Although it has been challenging spending 15 hours a week at the organization I am interning with, I wouldn't trade this opportunity for anything in the world. I am gaining firsthand experience in a field that I could see myself working with after I graduate, and it is helping me immensely with figuring out what I want to do in the future. It even pays better than most on-campus jobs!
Last week, I had a conversation with one of the employees who had graduated from my school and been in the intern program that I'm currently in, and it was inspiring to hear that she had started as an intern and is now a full-time employee at the same organization. An important lesson that I have learned is that internships are not only for seniors, and it's never too early to start gaining experience in a field you're interested in.
Hey there! My name is Aggie and I am a freshman majoring in Political Science with a double minor in Community Service and Peace, Justice & Conflict Studies. I’m currently interning with an organization called La Casa Norte
in Logan Square that focuses on alleviating youth homelessness. I’m also working as a community organizing assistant for Pilsen Alliance, a nonprofit working toward immigrant justice. I love being involved in the social justice scene in Chicago, and hope that my experiences will inspire others to get involved as well!
When I’m not in class or at work, you can usually find me binge-watching Friends in my dorm room in University Hall, playing piano, refreshing Skyscanner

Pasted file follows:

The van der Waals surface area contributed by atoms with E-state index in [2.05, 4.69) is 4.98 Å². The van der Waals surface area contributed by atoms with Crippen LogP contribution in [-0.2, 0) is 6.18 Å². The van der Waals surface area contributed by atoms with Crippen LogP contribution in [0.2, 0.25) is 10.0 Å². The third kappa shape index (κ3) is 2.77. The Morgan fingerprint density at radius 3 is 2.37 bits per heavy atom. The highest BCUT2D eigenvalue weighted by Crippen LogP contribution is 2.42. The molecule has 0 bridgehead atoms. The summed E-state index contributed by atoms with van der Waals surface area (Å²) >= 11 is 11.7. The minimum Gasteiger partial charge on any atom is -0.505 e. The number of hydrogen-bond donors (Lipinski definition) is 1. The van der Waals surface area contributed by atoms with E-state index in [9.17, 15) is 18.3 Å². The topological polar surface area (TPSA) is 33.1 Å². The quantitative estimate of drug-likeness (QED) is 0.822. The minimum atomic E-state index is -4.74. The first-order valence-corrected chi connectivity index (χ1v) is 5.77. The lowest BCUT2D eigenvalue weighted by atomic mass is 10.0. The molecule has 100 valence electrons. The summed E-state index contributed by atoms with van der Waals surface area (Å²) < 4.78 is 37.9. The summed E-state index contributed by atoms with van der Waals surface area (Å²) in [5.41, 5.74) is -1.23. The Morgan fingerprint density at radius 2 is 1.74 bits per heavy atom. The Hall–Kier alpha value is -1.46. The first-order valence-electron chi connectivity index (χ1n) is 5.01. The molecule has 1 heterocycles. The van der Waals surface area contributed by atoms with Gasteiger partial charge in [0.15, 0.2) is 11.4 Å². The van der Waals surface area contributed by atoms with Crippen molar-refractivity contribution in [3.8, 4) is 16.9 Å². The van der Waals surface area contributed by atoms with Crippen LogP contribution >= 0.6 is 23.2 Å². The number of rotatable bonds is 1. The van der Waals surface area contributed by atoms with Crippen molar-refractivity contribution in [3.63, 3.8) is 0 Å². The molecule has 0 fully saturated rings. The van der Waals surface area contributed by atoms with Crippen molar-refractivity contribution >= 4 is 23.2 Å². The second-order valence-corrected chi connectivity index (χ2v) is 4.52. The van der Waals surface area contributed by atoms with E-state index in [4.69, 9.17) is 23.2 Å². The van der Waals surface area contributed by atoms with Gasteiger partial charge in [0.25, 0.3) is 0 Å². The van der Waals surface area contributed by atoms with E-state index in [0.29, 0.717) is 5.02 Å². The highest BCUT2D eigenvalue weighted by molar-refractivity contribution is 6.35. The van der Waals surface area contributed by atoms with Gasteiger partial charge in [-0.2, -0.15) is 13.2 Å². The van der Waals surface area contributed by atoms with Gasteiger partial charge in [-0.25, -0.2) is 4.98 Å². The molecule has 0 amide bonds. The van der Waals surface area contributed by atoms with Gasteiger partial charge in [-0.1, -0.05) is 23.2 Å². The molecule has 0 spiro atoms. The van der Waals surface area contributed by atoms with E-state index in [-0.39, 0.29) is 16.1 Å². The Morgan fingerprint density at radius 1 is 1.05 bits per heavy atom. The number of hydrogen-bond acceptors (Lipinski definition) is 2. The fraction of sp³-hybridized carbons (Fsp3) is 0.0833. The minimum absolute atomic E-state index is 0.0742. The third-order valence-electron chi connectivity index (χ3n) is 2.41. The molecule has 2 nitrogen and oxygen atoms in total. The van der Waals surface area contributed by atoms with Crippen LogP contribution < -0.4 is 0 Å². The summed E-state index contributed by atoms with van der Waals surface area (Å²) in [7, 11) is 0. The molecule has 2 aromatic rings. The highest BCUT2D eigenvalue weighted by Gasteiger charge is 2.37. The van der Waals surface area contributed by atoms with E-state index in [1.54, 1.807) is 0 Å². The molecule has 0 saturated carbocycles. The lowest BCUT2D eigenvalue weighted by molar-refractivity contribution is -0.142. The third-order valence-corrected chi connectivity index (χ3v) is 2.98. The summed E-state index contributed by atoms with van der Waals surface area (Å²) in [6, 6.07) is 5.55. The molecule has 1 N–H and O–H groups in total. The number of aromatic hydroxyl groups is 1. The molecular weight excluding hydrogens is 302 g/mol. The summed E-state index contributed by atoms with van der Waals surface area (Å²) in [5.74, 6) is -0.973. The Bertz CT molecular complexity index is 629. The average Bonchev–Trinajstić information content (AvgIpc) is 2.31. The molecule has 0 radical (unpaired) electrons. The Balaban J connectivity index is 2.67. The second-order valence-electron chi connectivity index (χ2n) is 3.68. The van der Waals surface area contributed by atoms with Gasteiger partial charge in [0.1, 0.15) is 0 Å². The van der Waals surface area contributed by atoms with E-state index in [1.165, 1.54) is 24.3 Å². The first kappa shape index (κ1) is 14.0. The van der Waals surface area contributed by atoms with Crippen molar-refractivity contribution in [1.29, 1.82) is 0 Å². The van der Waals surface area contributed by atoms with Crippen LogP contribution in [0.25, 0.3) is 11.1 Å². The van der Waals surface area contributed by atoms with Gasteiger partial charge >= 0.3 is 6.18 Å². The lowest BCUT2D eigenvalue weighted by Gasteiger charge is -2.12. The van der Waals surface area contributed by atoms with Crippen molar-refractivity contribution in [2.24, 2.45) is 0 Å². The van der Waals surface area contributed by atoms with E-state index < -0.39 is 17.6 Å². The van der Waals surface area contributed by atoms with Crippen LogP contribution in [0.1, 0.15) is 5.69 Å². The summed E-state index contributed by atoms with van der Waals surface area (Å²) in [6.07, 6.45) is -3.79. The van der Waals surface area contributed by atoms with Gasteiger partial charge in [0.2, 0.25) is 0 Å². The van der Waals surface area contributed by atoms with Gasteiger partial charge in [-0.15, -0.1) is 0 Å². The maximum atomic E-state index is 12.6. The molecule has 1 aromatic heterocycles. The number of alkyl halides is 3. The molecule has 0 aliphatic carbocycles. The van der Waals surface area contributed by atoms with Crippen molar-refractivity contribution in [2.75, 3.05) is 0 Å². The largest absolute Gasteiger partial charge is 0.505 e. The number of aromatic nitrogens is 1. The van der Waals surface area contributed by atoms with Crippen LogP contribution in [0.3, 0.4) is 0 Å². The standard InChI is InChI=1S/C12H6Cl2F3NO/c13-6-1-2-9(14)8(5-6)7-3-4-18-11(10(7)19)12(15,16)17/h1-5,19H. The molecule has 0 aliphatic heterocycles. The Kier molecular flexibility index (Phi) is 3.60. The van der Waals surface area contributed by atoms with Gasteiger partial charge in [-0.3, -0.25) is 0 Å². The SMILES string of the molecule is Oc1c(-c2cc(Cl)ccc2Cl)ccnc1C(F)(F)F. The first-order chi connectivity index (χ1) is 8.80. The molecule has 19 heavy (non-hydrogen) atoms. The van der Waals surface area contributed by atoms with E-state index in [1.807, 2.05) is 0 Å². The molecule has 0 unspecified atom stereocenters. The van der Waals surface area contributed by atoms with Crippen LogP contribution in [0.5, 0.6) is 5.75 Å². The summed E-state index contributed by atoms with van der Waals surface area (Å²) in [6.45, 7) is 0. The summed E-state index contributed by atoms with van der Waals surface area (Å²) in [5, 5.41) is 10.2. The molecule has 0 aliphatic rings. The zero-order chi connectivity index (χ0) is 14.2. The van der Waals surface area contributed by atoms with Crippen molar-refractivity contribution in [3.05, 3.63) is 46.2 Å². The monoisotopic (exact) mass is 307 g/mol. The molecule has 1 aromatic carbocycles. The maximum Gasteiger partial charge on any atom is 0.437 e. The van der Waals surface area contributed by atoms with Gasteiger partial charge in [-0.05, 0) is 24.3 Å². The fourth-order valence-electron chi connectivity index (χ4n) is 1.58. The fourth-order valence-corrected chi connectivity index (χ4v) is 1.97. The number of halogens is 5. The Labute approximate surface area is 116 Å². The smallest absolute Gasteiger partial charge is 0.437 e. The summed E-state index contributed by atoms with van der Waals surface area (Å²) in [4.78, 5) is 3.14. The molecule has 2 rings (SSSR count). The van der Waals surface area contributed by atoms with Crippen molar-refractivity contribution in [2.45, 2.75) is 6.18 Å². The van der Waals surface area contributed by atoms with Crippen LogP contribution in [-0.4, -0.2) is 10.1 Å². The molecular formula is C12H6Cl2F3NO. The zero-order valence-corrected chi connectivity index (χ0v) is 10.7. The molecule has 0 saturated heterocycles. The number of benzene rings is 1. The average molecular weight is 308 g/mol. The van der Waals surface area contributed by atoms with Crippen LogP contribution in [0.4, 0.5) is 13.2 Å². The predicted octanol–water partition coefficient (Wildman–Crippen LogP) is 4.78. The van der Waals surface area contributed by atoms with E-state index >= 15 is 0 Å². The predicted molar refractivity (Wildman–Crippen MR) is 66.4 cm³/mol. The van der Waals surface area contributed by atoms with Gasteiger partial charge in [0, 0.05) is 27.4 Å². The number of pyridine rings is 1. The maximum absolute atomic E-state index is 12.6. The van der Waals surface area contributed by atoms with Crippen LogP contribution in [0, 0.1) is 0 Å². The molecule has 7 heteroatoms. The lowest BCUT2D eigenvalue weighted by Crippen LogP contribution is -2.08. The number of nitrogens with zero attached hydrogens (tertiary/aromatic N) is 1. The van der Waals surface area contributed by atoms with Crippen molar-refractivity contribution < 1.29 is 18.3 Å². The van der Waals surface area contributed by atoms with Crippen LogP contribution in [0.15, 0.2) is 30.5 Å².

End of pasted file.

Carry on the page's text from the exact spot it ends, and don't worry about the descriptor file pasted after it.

to find cheap flights, or eating at one of the many out-of-this-world vegan restaurants in Chicago (moving to this city has really opened my eyes to the vegan food scene, and my bank account has been suffering).
A few fun facts about me:
I was born in Cyprus
, which is an island in the Mediterranean.
2. My siblings are quadruplets.
3. I’ve been vegan for a year.
4. I’m planning on studying abroad in Budapest in the fall of 2018.
5. I’ve been to 6 countries (& it’ll be 10 after this summer).
Writing has always been an important part of my life, from competing in Power of the Pen
competitions in 8th grade to writing for Fresh U, a website for college freshmen. It has been a great way for me to use my skills to benefit the people and community around me. As a senior in high school, DeBlogs was an invaluable resource for me and helped me to really get a feel for life at DePaul. I hope to be able to do the same for those who may be in the same situation as well as current students looking for more information.
If you have any comments/questions about my articles, feel free to reach out!